When the United States dropped atomic bombs on Hiroshima and Nagasaki at the end of World War II, 110,000-210,000 people were instantly killed. Japan surrendered in the days that followed. Not long after, nuclear physicist J. Robert Oppenheimer, who led  the Manhattan Project—the research and development program that produced the bomb—was awarded the highest US honor bestowed on civilians for contributions to the war effort: a Medal of Merit. But Oppenheimer came to regret his participation in the unprecedented devastation, which included thousands more deaths over time due to radiation exposure.
In a post-war leadership position at the Atomic Energy Commission (AEC), Oppenheimer voiced strong opposition to the development of the hydrogen bomb and argued for international controls on nuclear weapons. His advocacy was seized on by political enemies, and in 1954, he was called before an AEC tribunal that focused on his connections to people associated with communist organizations. That secret, McCarthy-era hearing found no evidence of disloyalty, yet nonetheless revoked his security clearance a mere 32 hours before it was due to expire. The events caused him great personal and professional pain until his death in 1967.
Now, more than 50 years later, US Sens. Patrick Leahy, Edward Markey, Jeffery Merkley, and Martin Heinrich have written a letter to President Biden asking to clear Oppenheimer’s name.
“People whose views differ from those in authority should not be targeted for speaking out,” said Tim Rieser, a senior foreign policy advisor to Senator Leahy. “[Oppenheimer] had a unique credibility and perspective on the future development and use of nuclear weapons.”
From the start, Oppenheimer’s case raised questions about the ability of government scientists to work and think independently. Reacting to the injustice of Oppenheimer’s hearing, Albert Einstein scoffed that the initials of the organization might stand for “Atomic Extermination Conspiracy.” David Lilienthal, a former Atomic Energy Commission chairman, wrote in his diary, “They are so wrong, so terribly wrong, not only about Robert, but in their concept of what is required of wise public servants.” Much later, in 2014, unredacted transcripts of the hearing, In the Matter of J. Robert Oppenheimer, vindicated the nuclear physicist, showing that the prosecution engaged in a wide variety of misconduct.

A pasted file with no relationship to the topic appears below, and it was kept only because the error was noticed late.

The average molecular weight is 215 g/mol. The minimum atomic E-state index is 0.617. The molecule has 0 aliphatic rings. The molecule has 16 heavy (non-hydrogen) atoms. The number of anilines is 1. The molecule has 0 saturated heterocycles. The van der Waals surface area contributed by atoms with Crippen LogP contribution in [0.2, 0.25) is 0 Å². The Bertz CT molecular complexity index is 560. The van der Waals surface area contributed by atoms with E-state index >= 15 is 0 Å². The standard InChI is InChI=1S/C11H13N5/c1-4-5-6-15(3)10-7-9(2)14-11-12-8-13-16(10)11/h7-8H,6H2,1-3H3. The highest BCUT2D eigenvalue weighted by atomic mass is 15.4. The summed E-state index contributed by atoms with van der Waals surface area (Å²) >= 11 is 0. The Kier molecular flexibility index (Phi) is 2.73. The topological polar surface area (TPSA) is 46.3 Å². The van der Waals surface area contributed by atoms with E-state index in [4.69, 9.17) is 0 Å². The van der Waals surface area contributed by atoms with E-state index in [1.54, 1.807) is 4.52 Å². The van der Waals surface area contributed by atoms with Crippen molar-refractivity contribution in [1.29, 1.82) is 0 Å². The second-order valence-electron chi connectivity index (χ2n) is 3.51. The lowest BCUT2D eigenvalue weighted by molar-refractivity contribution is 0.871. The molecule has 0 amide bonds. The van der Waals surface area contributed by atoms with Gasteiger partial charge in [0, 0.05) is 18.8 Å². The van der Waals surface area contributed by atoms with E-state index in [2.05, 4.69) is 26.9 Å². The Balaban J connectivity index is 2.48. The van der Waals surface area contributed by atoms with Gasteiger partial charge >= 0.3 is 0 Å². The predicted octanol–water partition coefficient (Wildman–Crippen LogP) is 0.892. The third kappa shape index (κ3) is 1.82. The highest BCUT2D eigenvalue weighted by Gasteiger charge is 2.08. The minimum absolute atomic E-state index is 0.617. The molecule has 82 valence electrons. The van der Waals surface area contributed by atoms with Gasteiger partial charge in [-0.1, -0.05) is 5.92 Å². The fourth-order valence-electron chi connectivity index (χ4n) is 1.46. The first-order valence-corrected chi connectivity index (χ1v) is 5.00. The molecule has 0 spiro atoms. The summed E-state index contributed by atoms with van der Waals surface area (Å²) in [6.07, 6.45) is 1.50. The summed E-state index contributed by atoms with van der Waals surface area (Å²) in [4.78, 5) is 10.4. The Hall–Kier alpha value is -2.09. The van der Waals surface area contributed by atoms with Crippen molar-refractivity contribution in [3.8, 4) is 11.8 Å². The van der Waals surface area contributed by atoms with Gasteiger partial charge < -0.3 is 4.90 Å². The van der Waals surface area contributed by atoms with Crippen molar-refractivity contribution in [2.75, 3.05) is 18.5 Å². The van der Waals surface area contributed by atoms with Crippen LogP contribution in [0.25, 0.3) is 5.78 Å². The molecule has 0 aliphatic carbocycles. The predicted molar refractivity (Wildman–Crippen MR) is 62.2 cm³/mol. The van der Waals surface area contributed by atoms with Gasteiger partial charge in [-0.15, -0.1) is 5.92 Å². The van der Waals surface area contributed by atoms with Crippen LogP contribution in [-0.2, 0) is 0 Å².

The four senators have asked President Biden to issue an executive order vacating the AEC decision that Oppenheimer was untrustworthy and unfit to serve his country. “He was neither,” they wrote. This is the second letter to a president they have written in defense of Oppenheimer; the first was addressed to President Obama. As they understand it, that letter was forwarded to the Energy Department, where it “died,” Rieser said.
“During the Trump administration, it was pointless to pursue this. But with the Biden administration, we felt that we should try again,” Rieser said.
The four senators’ efforts are as much about correcting the historical record as they are about reminding the president and the public that a scientist’s ability to think independently is a fragile, yet vital element for ethical scientific progress.
“Look at what happened during the Trump years. People lost their jobs because they stood up for what they believed in,” said Rieser. “Some were intimidated into silence for fear of retribution, while others resigned. There are [recent] similarities to what happened with Oppenheimer, and we should be concerned about that.”
 To be clear, J. Robert Oppenheimer was the theoretical physicist who served as director of the Los Alamos National Laboratory during the Manhattan Project. In this capacity, he was responsible for the research and design of the atomic bomb. Gen. Leslie Groves was the US Army Corps of Engineers officer who served as director of the Manhattan Project.
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